I will be attending an Iberian show in August and will be competing in a Pas de Deux at Second Level and doing a musical freestyle in another discipline thanks to the improvements that I have made because of this scholarship. I love how taking what I’ve learned and applying it to all aspects of my riding has opened new doors of opportunity and new experiences that I may not have been able to reach for at this time. The elements of dressage are truly the foundation for all riding.

I do need to give credit to my husband for tirelessly helping me in numerous ways and encouraging me to keep going, my family and friends for their support and effort to watch and cheer me on, and my trainer for her wisdom, guidance, and understanding of both my horse and me.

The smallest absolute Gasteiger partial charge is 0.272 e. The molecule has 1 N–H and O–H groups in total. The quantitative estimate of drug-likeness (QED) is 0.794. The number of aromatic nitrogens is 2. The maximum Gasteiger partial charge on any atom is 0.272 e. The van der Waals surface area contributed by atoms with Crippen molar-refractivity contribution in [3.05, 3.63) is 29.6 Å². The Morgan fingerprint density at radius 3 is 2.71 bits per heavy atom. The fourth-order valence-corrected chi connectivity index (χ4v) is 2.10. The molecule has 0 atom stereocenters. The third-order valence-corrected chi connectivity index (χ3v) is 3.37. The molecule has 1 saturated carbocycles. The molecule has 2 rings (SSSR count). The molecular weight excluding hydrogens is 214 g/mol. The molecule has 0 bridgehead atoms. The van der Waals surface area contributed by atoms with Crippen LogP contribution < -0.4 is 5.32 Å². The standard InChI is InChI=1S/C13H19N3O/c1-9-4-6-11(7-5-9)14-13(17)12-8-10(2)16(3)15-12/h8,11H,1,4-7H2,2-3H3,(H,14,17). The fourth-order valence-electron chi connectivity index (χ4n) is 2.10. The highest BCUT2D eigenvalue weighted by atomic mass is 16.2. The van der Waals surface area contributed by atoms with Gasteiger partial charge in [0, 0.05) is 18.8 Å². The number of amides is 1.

I would like to extend my deepest appreciation for selecting me to be the recipient of this wonderful grant. I want you to know that it has had a profound effect on improving my riding and helping me become a more connected partner with my amazing horse. It has also helped me to continue to move forward during a very difficult time. I don’t think I would have been this focused otherwise. I kept thinking of how I was trusted with this grant and how I didn’t want to waste a penny of it. I can whole-heartedly say that I did not. I am really proud of the improvement my horse and I have made together. Thank you again!